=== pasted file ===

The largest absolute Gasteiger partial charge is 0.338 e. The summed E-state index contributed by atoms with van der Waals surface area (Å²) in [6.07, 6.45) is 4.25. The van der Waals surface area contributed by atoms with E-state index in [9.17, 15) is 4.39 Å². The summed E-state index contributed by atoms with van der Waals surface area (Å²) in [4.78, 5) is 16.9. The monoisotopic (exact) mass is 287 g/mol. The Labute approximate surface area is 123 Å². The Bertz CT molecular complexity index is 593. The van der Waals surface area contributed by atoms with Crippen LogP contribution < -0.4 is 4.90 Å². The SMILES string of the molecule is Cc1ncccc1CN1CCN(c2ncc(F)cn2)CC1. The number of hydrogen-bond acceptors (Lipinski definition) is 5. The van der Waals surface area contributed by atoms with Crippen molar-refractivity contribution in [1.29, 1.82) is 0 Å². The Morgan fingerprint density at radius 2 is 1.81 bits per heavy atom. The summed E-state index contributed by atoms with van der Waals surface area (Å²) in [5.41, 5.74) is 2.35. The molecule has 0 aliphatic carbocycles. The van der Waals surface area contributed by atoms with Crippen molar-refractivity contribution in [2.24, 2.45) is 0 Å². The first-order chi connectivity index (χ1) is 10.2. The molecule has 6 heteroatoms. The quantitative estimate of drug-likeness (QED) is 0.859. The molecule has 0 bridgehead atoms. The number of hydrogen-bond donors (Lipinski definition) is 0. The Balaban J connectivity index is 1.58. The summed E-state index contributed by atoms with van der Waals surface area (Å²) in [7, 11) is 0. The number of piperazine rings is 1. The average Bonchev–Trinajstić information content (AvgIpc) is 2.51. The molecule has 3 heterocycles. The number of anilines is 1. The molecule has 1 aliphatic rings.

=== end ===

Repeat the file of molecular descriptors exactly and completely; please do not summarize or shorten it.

The largest absolute Gasteiger partial charge is 0.338 e. The summed E-state index contributed by atoms with van der Waals surface area (Å²) in [6.07, 6.45) is 4.25. The van der Waals surface area contributed by atoms with E-state index in [9.17, 15) is 4.39 Å². The summed E-state index contributed by atoms with van der Waals surface area (Å²) in [4.78, 5) is 16.9. The monoisotopic (exact) mass is 287 g/mol. The Labute approximate surface area is 123 Å². The Bertz CT molecular complexity index is 593. The van der Waals surface area contributed by atoms with Crippen LogP contribution < -0.4 is 4.90 Å². The SMILES string of the molecule is Cc1ncccc1CN1CCN(c2ncc(F)cn2)CC1. The number of hydrogen-bond acceptors (Lipinski definition) is 5. The van der Waals surface area contributed by atoms with Crippen molar-refractivity contribution in [1.29, 1.82) is 0 Å². The Morgan fingerprint density at radius 2 is 1.81 bits per heavy atom. The summed E-state index contributed by atoms with van der Waals surface area (Å²) in [5.41, 5.74) is 2.35. The molecule has 0 aliphatic carbocycles. The van der Waals surface area contributed by atoms with Crippen molar-refractivity contribution in [2.24, 2.45) is 0 Å². The first-order chi connectivity index (χ1) is 10.2. The molecule has 6 heteroatoms. The quantitative estimate of drug-likeness (QED) is 0.859. The molecule has 0 bridgehead atoms. The number of hydrogen-bond donors (Lipinski definition) is 0. The Balaban J connectivity index is 1.58. The summed E-state index contributed by atoms with van der Waals surface area (Å²) in [7, 11) is 0. The number of piperazine rings is 1. The average Bonchev–Trinajstić information content (AvgIpc) is 2.51. The molecule has 3 heterocycles. The number of anilines is 1. The molecule has 1 aliphatic rings.